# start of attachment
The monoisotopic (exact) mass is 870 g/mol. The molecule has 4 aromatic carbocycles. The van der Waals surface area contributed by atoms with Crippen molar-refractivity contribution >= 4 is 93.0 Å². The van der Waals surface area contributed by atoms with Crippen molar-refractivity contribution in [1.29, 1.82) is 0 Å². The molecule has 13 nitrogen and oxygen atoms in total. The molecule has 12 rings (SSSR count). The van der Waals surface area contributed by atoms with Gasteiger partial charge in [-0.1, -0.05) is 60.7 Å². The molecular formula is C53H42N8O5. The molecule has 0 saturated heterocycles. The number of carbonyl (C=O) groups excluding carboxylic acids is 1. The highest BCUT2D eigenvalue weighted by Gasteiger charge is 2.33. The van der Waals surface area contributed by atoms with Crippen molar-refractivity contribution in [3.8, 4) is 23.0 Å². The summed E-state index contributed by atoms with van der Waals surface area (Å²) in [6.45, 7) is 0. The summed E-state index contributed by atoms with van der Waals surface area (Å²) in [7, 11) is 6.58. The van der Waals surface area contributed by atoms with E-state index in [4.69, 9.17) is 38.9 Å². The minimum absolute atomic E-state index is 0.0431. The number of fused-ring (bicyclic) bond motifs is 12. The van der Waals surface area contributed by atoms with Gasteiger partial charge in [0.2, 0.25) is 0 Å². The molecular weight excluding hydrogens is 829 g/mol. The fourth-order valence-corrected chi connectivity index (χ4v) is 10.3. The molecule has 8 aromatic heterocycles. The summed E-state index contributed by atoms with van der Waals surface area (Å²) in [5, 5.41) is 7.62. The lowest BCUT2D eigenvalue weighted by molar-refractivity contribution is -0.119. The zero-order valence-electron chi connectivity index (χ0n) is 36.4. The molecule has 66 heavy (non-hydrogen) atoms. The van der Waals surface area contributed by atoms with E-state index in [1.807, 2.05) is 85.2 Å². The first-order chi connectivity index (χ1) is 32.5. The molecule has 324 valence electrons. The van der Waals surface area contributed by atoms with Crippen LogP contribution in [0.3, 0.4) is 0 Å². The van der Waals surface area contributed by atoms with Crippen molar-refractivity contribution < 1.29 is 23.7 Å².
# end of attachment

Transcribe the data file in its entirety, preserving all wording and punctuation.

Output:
The monoisotopic (exact) mass is 870 g/mol. The molecule has 4 aromatic carbocycles. The van der Waals surface area contributed by atoms with Crippen molar-refractivity contribution >= 4 is 93.0 Å². The van der Waals surface area contributed by atoms with Crippen molar-refractivity contribution in [1.29, 1.82) is 0 Å². The molecule has 13 nitrogen and oxygen atoms in total. The molecule has 12 rings (SSSR count). The van der Waals surface area contributed by atoms with Gasteiger partial charge in [-0.1, -0.05) is 60.7 Å². The molecular formula is C53H42N8O5. The molecule has 0 saturated heterocycles. The number of carbonyl (C=O) groups excluding carboxylic acids is 1. The highest BCUT2D eigenvalue weighted by Gasteiger charge is 2.33. The van der Waals surface area contributed by atoms with Crippen molar-refractivity contribution in [3.8, 4) is 23.0 Å². The summed E-state index contributed by atoms with van der Waals surface area (Å²) in [6.45, 7) is 0. The summed E-state index contributed by atoms with van der Waals surface area (Å²) in [7, 11) is 6.58. The van der Waals surface area contributed by atoms with E-state index in [4.69, 9.17) is 38.9 Å². The minimum absolute atomic E-state index is 0.0431. The number of fused-ring (bicyclic) bond motifs is 12. The van der Waals surface area contributed by atoms with Gasteiger partial charge in [0.2, 0.25) is 0 Å². The molecular weight excluding hydrogens is 829 g/mol. The fourth-order valence-corrected chi connectivity index (χ4v) is 10.3. The molecule has 8 aromatic heterocycles. The summed E-state index contributed by atoms with van der Waals surface area (Å²) in [5, 5.41) is 7.62. The lowest BCUT2D eigenvalue weighted by molar-refractivity contribution is -0.119. The zero-order valence-electron chi connectivity index (χ0n) is 36.4. The molecule has 66 heavy (non-hydrogen) atoms. The van der Waals surface area contributed by atoms with E-state index in [1.807, 2.05) is 85.2 Å². The first-order chi connectivity index (χ1) is 32.5. The molecule has 324 valence electrons. The van der Waals surface area contributed by atoms with Crippen LogP contribution in [0.3, 0.4) is 0 Å². The van der Waals surface area contributed by atoms with Crippen molar-refractivity contribution < 1.29 is 23.7 Å².